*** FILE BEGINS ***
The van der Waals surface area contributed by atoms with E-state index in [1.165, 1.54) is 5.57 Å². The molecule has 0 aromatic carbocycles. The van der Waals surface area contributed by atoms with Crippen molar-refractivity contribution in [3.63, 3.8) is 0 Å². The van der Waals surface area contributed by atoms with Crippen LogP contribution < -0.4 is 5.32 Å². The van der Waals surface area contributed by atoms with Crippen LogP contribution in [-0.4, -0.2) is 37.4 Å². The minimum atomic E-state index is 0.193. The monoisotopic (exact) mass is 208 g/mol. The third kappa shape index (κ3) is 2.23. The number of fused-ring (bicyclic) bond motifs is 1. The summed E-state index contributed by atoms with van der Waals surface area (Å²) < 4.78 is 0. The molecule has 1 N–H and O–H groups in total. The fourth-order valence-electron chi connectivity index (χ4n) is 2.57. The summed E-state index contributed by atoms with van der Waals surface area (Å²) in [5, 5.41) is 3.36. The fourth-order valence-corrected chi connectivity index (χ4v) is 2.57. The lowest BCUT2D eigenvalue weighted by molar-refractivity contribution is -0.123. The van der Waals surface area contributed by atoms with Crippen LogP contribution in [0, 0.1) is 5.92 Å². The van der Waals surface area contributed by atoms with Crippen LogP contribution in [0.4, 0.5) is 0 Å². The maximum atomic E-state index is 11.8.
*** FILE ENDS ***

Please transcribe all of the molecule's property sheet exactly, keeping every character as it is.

The van der Waals surface area contributed by atoms with E-state index in [1.165, 1.54) is 5.57 Å². The molecule has 0 aromatic carbocycles. The van der Waals surface area contributed by atoms with Crippen molar-refractivity contribution in [3.63, 3.8) is 0 Å². The van der Waals surface area contributed by atoms with Crippen LogP contribution < -0.4 is 5.32 Å². The van der Waals surface area contributed by atoms with Crippen LogP contribution in [-0.4, -0.2) is 37.4 Å². The minimum atomic E-state index is 0.193. The monoisotopic (exact) mass is 208 g/mol. The third kappa shape index (κ3) is 2.23. The number of fused-ring (bicyclic) bond motifs is 1. The summed E-state index contributed by atoms with van der Waals surface area (Å²) < 4.78 is 0. The molecule has 1 N–H and O–H groups in total. The fourth-order valence-electron chi connectivity index (χ4n) is 2.57. The summed E-state index contributed by atoms with van der Waals surface area (Å²) in [5, 5.41) is 3.36. The fourth-order valence-corrected chi connectivity index (χ4v) is 2.57. The lowest BCUT2D eigenvalue weighted by molar-refractivity contribution is -0.123. The van der Waals surface area contributed by atoms with Crippen LogP contribution in [0, 0.1) is 5.92 Å². The van der Waals surface area contributed by atoms with Crippen LogP contribution in [0.4, 0.5) is 0 Å². The maximum atomic E-state index is 11.8.